This is a good thing. So is the fact that C4's viewing figures rose steadily throughout, according to an incongruously faddish tweet from moderator Krishnan Guru-Murthy. Whether despite the lack of pyrotechnics or better still because of them, the TV audience doubled from one million to two, which hints at the public's fatigue with babyish gotcha politics. I know that's a claim routinely made before every election, but the stubborn refusal of opinion polls to be shifted by Bullygate, Ashcroftgate, Lobbygate and anything else from the garden portal warehouse suggests that this time it is a fact. The pre-election public is as sombre and focused as I can ever recall.
The plague-on-both-your-houses ennui in the air, richly deserved though it is, shouldn't be confused with apathy or indifference. People are listening with real intensity for clues as to whom to entrust the fiscal savagery ahead, if not to the intricate policy detail. Judging by Gordon's presumably focus group-driven pledge to keep Mr Darling in situ, and the stellar approval ratings for Mr Cable and Ken Clarke, what they want is maturity, reliability and familiarity.
This is not a young country, as I said, but a very old one feeling its age more than ever now that the spectre of bankruptcy has thrown the profligate juvenilia of Mr Blair's great power posturing into sharp relief. Like all countries, it looks to a potential government to reflect its perception of itself.
So were I David Cameron, which seems unlikely, I'd look to the example of Butlin's and create the political equivalent of one of those Monsters of Rock weekends where surviving members of The Sweet and Mud reprise their hits for devoted Seventies nostalgists. I'd have Sanatogen sponsor a minibus, and fill it with as many revered, pre-expenses scandal oldsters as could be press-ganged.
In this renaissant spirit of cultivated civility, Douglas Hurd, who turned 80 a few weeks ago, would be excellent; Lord Carrington, 92 in June, better still. If a babe in arms is thought necessary to inject a little zest, 77-year-old Michael Heseltine could plug that gap. I'd even try to sequester Gerry Burks, Britain's Oldest New Dad at 75, to macho things up by reminding us that the senescent pencil can have lead in it too.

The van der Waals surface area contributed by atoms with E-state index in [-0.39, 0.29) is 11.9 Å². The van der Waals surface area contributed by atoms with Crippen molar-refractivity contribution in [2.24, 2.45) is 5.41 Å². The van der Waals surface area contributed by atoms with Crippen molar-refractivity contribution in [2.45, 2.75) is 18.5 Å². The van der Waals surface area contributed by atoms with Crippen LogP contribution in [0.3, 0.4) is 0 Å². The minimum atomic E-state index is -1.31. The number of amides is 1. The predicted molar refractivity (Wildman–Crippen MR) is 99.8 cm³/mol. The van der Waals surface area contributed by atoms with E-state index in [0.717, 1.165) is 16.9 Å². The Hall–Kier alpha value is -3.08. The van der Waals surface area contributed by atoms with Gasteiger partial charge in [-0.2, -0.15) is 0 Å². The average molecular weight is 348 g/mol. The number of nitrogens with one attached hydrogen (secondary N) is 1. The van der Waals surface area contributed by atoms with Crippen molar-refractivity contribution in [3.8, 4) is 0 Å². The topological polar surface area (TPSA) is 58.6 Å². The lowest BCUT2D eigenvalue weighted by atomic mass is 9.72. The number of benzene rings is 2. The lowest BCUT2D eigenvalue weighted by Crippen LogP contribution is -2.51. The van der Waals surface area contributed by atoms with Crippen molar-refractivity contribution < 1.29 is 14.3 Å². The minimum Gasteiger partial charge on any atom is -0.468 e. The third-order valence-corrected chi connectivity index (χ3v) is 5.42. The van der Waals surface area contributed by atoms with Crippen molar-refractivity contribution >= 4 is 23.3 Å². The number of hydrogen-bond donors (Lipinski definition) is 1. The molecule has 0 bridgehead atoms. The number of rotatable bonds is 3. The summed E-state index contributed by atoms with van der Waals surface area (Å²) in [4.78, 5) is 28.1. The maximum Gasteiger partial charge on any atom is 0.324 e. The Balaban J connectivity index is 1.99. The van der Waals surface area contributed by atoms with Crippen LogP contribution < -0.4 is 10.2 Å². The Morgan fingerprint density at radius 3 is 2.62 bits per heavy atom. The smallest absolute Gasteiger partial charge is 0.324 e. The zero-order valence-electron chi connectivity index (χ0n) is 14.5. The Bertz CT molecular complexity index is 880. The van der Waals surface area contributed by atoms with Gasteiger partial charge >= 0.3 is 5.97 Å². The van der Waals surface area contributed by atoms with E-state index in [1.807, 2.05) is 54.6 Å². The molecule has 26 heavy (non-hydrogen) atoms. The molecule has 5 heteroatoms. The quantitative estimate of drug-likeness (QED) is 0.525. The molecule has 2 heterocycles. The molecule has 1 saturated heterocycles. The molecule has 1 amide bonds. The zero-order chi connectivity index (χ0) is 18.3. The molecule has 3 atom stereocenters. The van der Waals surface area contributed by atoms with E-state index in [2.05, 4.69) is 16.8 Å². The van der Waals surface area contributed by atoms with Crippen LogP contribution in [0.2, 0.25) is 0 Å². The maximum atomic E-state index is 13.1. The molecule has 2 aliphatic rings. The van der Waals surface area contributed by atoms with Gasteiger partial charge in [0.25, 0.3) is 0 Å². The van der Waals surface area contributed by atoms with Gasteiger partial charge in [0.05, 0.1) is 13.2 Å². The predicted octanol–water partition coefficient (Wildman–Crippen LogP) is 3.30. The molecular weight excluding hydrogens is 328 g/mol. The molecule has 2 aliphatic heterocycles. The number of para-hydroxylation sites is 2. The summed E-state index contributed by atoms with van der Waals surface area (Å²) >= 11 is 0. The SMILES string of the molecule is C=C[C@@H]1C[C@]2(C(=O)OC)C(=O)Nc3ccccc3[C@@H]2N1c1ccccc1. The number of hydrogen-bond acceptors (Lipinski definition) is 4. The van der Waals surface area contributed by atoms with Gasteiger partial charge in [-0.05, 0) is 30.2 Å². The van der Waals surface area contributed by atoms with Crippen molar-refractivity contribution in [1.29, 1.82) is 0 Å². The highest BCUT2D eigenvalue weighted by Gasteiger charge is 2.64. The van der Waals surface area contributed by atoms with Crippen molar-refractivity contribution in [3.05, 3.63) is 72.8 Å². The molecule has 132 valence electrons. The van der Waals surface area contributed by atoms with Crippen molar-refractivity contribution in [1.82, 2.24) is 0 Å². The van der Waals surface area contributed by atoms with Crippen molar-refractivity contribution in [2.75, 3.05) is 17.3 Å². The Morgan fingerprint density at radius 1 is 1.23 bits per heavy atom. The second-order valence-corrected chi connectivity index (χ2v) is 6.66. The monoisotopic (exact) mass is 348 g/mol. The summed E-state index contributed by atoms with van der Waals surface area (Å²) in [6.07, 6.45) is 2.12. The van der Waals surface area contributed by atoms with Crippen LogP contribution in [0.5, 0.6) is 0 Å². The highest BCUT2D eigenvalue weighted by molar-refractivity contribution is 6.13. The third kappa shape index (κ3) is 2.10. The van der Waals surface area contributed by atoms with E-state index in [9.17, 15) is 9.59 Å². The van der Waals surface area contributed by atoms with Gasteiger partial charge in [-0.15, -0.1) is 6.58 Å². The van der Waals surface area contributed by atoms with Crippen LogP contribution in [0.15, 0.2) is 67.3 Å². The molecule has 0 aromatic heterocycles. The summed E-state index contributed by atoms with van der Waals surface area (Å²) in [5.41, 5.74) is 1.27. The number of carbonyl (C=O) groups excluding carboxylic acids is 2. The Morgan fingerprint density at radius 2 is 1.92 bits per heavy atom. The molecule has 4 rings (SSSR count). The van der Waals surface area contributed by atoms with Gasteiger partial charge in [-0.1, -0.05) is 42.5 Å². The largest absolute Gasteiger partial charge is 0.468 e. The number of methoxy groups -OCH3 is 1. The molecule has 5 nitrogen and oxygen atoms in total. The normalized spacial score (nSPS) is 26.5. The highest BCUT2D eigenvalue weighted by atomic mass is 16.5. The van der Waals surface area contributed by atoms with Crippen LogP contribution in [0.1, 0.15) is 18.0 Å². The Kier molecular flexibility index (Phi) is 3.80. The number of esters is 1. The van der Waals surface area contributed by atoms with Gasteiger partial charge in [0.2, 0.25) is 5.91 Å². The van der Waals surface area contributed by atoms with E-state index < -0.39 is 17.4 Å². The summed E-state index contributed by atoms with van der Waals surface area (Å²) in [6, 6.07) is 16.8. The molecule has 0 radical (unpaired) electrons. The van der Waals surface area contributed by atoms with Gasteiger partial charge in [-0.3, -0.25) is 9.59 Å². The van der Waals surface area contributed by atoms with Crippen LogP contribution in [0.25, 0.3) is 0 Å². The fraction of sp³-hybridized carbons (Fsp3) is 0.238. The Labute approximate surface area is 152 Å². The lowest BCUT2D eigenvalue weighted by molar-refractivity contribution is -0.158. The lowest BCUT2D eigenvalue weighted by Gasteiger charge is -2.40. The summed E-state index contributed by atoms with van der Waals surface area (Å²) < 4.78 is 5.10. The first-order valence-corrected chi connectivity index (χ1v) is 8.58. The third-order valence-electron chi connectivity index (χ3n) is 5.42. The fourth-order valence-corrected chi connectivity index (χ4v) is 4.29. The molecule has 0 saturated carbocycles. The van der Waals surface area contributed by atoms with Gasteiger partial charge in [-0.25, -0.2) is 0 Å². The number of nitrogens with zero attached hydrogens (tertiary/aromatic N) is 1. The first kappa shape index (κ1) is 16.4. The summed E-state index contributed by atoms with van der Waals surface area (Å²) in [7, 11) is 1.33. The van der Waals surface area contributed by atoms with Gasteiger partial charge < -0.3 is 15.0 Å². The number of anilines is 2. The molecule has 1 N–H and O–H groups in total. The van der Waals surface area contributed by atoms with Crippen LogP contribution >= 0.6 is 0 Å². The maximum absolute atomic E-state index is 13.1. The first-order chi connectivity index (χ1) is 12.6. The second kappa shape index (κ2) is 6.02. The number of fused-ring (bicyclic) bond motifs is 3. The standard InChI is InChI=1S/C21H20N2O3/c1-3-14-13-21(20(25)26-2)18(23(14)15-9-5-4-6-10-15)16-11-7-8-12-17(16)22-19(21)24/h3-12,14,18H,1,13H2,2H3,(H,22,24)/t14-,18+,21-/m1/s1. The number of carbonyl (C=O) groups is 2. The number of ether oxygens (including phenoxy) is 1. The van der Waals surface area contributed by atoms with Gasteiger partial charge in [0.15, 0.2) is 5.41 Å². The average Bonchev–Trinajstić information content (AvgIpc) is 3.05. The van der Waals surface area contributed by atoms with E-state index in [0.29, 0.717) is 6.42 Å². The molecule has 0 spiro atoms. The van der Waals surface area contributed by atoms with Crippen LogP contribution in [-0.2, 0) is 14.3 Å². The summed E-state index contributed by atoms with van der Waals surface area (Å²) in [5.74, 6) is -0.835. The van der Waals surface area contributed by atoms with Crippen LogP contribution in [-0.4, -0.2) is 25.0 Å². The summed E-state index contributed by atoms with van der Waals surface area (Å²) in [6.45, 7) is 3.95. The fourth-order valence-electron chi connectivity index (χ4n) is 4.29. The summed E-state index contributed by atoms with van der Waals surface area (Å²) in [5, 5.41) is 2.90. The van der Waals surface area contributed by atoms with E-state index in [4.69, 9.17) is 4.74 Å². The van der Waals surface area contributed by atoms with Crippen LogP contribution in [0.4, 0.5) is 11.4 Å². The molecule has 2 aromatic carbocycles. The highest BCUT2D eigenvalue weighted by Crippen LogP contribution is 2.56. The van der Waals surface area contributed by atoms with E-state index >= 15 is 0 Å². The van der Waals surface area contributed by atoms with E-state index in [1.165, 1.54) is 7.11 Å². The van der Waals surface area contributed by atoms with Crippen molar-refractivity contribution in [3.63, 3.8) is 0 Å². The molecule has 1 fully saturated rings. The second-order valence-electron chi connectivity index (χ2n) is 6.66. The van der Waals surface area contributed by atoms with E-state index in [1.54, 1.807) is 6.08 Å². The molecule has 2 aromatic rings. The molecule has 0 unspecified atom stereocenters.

"A geriatric party for a geriatric country"... Isn't that a campaign slogan we could all get behind? Being the Methuselah of current leaders himself, Gordon Brown needs this help least (luckily, since most of Labour's pre-Blair stalwarts have departed the planet, but Roy Hattersley could spare a few weeks from writing about dogs. Nick Clegg obviously needs the help most (for heaven's sake, man, at least shave off the hair at the temples). He has a Gang of Two in Shirley Williams and David Owen, and should deploy them to the max.
In a back-to-the-future campaign, when the past being returned to is one of insolvency, spending cuts and stirrings of industrial unrest, any well-liked reminder of the mid to late 1970s and early 1980s must be an asset. Every time the face of Osborne, Michael Gove, Andy Burnham or one of those Lib Dem clones who look a bit like Simon Pegg appears on telly, you can hear the cry of "get this silly little twerp off my screen". On the rare occasions it's Hezza, Hatto or Shirl, regardless of personal political affiliation, you can't help thinking "Thank God, a grown-up at last."
Mr Osborne's problem on Monday wasn't just looking like a boy, but like the kind of boy whose favourite conveyance is a superyacht and tipple of choice a flute of Cristal. Meanwhile, Messrs Darling and Cable came over as the sort of chaps whose raciest fantasy, on being driven home from a stump speech late at night by the missus in an ancient Hillman Imp, is flopping into bed with a hot milky drink. This spells trouble for the Tories, if not necessarily doom, in an Ovaltine election.